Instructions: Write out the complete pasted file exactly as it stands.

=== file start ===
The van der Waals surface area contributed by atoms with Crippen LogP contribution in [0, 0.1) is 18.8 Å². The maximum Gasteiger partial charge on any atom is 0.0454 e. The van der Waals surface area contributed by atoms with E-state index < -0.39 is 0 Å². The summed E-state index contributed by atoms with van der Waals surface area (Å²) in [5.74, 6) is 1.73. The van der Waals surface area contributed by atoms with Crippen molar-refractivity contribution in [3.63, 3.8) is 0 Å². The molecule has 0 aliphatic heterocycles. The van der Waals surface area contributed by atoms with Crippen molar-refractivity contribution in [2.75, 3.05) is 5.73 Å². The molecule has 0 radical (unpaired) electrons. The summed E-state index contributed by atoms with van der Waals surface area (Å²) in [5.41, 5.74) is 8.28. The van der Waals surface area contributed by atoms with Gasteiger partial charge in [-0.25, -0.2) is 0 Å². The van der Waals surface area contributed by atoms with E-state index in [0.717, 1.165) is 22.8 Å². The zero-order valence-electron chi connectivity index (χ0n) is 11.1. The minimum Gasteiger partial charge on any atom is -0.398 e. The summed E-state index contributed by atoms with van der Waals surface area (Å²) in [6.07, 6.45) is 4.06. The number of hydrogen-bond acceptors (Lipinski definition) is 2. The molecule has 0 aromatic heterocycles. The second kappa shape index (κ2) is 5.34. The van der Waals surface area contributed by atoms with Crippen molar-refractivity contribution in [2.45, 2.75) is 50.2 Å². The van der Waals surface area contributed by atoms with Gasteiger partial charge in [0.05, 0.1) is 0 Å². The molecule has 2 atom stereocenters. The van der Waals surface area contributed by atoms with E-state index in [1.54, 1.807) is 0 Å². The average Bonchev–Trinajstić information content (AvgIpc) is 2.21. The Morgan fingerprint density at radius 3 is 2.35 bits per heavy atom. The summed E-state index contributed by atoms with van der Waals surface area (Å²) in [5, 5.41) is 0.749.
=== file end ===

The van der Waals surface area contributed by atoms with Crippen LogP contribution in [0, 0.1) is 18.8 Å². The maximum Gasteiger partial charge on any atom is 0.0454 e. The van der Waals surface area contributed by atoms with E-state index < -0.39 is 0 Å². The summed E-state index contributed by atoms with van der Waals surface area (Å²) in [5.74, 6) is 1.73. The van der Waals surface area contributed by atoms with Crippen molar-refractivity contribution in [3.63, 3.8) is 0 Å². The molecule has 0 aliphatic heterocycles. The van der Waals surface area contributed by atoms with Crippen molar-refractivity contribution in [2.75, 3.05) is 5.73 Å². The molecule has 0 radical (unpaired) electrons. The summed E-state index contributed by atoms with van der Waals surface area (Å²) in [5.41, 5.74) is 8.28. The van der Waals surface area contributed by atoms with Gasteiger partial charge in [-0.25, -0.2) is 0 Å². The van der Waals surface area contributed by atoms with E-state index in [0.717, 1.165) is 22.8 Å². The zero-order valence-electron chi connectivity index (χ0n) is 11.1. The minimum Gasteiger partial charge on any atom is -0.398 e. The summed E-state index contributed by atoms with van der Waals surface area (Å²) in [6.07, 6.45) is 4.06. The number of hydrogen-bond acceptors (Lipinski definition) is 2. The molecule has 0 aromatic heterocycles. The second kappa shape index (κ2) is 5.34. The van der Waals surface area contributed by atoms with Crippen molar-refractivity contribution in [2.45, 2.75) is 50.2 Å². The van der Waals surface area contributed by atoms with Gasteiger partial charge in [0.05, 0.1) is 0 Å². The molecule has 2 atom stereocenters. The van der Waals surface area contributed by atoms with E-state index in [1.54, 1.807) is 0 Å². The average Bonchev–Trinajstić information content (AvgIpc) is 2.21. The Morgan fingerprint density at radius 3 is 2.35 bits per heavy atom. The summed E-state index contributed by atoms with van der Waals surface area (Å²) in [5, 5.41) is 0.749.